The audiobook edition of The Night Swimmer by Matthew Bondurant, narrated absolutely perfectly by Hillary Huber, will be the first on my list of best audiobooks of 2012 (if I get one posted this year.)
The Night Swimmer opens with excerpts from The Journals of John Cheever referring both to Revolutionary Road (about the dissolution of a marriage) by Richard Yates and to the accidental death of children by poisoning, so a reader will know right away not to expect this story – about a man’s winning a pub in a contest sponsored by an brewery and moving with his wife to start a new life in Ireland – to be a lighthearted story in the style of the TV show Cheers. The cover design of a ruined lighthouse on a rocky outpost on the edge of the Atlantic is another strong hint.
A heavy sense of foreboding hangs over the book from the start. The story is told by Elly, Fred’s wife, who carries The Journals of John Cheever like a talisman, and, like a character from one of John Cheever’s stories, is happiest when in the water. Narrator Hillary Huber captures the mixture of regret and remembered happiness with which Elly remembers life with Fred – the good times they had and the gradual coming apart – and how her deep passion for open-water swimming lures her away from Fred and his pub, The Nightjar, and into the dangerous waters off the island of Cape Clear.
Here are the opening lines:
It began with a dart, a pint, and a poem, three elements that seemed to demonstrate the imprecise nature of fate. When Fred stepped up to the line, the dart held loosely in his hand, you could see in the way he carried his body the assurance of a man who was well prepared. Fred was always lucky, but to say that now, seems to remove something essential from him. In fact, it is Fred who should be telling you this story, for he was the one preparing for this all along. Not me.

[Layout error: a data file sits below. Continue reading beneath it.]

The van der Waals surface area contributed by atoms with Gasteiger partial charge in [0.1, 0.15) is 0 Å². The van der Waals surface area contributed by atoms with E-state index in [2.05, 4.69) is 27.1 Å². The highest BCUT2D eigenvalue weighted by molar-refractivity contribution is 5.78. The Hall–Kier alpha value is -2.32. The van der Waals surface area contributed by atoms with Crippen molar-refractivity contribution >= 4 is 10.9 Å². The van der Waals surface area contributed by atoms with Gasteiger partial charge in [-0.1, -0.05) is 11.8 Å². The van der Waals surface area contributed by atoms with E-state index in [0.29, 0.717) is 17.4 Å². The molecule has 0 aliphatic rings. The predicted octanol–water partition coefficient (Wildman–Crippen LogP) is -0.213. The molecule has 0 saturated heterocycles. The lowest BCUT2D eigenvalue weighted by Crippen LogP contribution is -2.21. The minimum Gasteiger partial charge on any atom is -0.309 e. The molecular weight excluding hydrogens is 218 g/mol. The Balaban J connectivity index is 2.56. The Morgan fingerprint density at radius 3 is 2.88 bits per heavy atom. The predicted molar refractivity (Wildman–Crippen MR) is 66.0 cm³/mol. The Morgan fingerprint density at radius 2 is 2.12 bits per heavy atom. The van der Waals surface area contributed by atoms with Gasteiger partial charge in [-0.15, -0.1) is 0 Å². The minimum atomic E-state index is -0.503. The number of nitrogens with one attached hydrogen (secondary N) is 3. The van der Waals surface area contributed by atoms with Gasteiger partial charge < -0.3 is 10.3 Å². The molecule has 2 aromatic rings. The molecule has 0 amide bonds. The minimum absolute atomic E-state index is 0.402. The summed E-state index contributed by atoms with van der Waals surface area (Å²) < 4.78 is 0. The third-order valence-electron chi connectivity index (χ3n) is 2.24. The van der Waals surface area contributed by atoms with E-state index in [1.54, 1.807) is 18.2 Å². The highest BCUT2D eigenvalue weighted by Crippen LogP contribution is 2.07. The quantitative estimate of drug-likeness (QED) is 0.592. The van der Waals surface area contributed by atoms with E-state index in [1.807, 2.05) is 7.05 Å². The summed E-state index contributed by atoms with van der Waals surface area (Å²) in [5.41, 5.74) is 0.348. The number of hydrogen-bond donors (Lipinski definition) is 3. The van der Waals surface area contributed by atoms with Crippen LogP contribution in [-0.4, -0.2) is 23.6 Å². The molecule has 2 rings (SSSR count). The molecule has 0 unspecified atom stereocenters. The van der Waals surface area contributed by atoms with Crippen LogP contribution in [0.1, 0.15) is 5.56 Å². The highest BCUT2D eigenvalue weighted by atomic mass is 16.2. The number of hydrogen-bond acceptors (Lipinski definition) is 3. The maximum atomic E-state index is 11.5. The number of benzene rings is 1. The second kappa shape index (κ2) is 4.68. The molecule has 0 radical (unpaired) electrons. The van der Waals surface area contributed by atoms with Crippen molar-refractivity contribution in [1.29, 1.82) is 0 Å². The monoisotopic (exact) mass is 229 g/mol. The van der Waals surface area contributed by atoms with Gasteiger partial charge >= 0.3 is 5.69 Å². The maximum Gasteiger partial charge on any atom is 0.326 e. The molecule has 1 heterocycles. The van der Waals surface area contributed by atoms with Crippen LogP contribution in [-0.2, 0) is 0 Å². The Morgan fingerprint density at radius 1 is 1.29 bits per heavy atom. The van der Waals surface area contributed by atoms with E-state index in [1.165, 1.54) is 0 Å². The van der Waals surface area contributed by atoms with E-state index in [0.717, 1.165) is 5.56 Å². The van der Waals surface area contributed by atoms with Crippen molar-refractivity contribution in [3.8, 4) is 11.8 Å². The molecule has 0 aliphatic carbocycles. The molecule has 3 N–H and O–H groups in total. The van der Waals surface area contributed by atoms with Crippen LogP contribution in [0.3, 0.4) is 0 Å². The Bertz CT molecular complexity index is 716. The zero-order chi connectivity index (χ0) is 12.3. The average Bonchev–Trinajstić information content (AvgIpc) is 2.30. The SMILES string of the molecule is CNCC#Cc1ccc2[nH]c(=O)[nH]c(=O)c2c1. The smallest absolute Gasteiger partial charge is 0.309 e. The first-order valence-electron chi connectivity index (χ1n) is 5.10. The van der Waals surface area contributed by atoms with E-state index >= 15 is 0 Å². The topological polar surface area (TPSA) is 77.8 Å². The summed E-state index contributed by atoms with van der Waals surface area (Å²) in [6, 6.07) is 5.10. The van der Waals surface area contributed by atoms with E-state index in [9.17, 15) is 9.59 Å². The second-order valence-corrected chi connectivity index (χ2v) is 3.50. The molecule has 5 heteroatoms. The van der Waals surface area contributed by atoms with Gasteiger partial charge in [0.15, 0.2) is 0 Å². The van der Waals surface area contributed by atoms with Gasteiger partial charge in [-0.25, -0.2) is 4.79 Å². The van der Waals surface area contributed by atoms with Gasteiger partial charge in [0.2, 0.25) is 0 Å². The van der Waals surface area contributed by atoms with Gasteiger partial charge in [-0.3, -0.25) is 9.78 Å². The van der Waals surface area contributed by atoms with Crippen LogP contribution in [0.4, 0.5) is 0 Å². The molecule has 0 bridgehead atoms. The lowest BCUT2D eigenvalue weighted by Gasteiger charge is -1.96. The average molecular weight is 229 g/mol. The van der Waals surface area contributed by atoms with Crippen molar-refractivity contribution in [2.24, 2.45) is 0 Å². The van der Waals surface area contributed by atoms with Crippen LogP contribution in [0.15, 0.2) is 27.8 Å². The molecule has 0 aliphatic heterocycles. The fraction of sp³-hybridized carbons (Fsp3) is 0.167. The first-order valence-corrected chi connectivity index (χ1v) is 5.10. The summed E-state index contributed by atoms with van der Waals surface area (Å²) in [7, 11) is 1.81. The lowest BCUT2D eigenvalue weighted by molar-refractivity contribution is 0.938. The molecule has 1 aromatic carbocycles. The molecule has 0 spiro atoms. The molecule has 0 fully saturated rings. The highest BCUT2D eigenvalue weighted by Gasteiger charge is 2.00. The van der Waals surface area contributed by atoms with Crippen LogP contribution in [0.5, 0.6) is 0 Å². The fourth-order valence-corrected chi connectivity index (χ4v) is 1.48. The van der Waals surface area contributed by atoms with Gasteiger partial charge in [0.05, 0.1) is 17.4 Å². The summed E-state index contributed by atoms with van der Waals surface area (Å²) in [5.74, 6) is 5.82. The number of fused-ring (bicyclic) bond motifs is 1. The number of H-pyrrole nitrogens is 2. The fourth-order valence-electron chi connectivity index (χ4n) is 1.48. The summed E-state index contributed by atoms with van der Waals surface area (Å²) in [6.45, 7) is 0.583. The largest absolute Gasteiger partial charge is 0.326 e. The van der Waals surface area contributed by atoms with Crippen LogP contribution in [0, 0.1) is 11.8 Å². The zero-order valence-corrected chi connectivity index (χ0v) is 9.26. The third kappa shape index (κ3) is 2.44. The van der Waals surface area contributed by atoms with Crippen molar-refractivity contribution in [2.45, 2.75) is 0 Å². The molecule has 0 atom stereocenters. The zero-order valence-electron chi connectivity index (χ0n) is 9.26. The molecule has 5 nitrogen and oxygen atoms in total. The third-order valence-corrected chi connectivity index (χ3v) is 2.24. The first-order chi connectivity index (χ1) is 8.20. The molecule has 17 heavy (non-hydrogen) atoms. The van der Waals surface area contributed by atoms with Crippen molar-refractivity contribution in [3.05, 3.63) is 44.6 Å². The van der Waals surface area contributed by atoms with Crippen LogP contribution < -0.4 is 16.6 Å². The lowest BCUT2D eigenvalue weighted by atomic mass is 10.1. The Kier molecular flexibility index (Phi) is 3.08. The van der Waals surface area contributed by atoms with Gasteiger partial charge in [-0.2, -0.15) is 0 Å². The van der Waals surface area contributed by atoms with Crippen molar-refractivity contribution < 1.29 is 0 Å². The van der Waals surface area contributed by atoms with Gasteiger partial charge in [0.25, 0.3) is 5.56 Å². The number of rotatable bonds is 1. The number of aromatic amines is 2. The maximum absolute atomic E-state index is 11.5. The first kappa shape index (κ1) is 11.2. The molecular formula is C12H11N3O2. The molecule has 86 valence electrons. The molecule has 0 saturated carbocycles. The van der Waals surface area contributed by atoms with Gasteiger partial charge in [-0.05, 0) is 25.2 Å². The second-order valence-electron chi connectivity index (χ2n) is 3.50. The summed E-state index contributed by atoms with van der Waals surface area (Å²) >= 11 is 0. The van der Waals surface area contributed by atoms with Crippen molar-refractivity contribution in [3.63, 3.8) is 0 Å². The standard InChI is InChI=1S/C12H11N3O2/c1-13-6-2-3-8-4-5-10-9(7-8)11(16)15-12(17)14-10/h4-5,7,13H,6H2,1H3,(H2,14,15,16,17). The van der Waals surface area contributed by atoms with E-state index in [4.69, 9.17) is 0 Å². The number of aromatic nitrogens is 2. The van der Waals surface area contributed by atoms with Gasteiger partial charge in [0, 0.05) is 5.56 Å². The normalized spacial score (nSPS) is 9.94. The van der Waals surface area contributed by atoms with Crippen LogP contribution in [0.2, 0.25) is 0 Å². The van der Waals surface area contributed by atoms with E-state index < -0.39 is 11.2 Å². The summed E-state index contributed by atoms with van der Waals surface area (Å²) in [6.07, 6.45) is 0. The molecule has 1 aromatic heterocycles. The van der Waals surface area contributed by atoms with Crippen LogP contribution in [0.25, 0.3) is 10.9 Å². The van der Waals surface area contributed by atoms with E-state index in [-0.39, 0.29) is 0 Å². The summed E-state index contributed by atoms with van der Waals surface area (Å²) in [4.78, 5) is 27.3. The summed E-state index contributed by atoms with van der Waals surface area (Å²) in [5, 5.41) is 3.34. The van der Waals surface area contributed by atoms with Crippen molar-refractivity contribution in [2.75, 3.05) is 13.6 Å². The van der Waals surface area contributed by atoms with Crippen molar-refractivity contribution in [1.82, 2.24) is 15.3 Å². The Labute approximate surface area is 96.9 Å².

Now, listen to them as read by Hillary Huber on Audible.com.
I’m not going to outline the book’s plot because the inexorable unfolding of events (because they’ve already happened to Elly and her husband) contributes so much to the impact of this atmospheric, contemporary gothic. I’ll just say that the Ireland of The Night Swimmer has more in common with the feudal Ireland of the past or the mystical, myth-shrouded Ireland of the early saints than with the quirky Ireland of Ballykissangel, say, or the cozy Ireland of Maeve Binchy’s fiction.
The Night Swimmer would be great for a book group because it could spark spirited discussions of how the author intended the reader to interpret this part of the story or that, and also more lofty talk of chance, fate, predestination, national character, love, family, and human nature.
This was the first book I’ve read by the author of The Third Translation and The Wettest County in the World, but it really impressed me and I would like to read more. Its descriptive language, first-person point of view, and the subtle undercurrents of meaning make The Night Swimmer an ideal audiobook, especially with the right narrator. If you’re wondering whether to listen to it or read it, I recommend listening to it!
The Night Swimmer (audiobook)
Huber, Hillary (Narrator)
9 hrs., 56 min.
Disclosure: I received a review copy of this audiobook from AudioGO. I would have liked The Night Swimmer just as much if I had bought it or borrowed it from the library, though.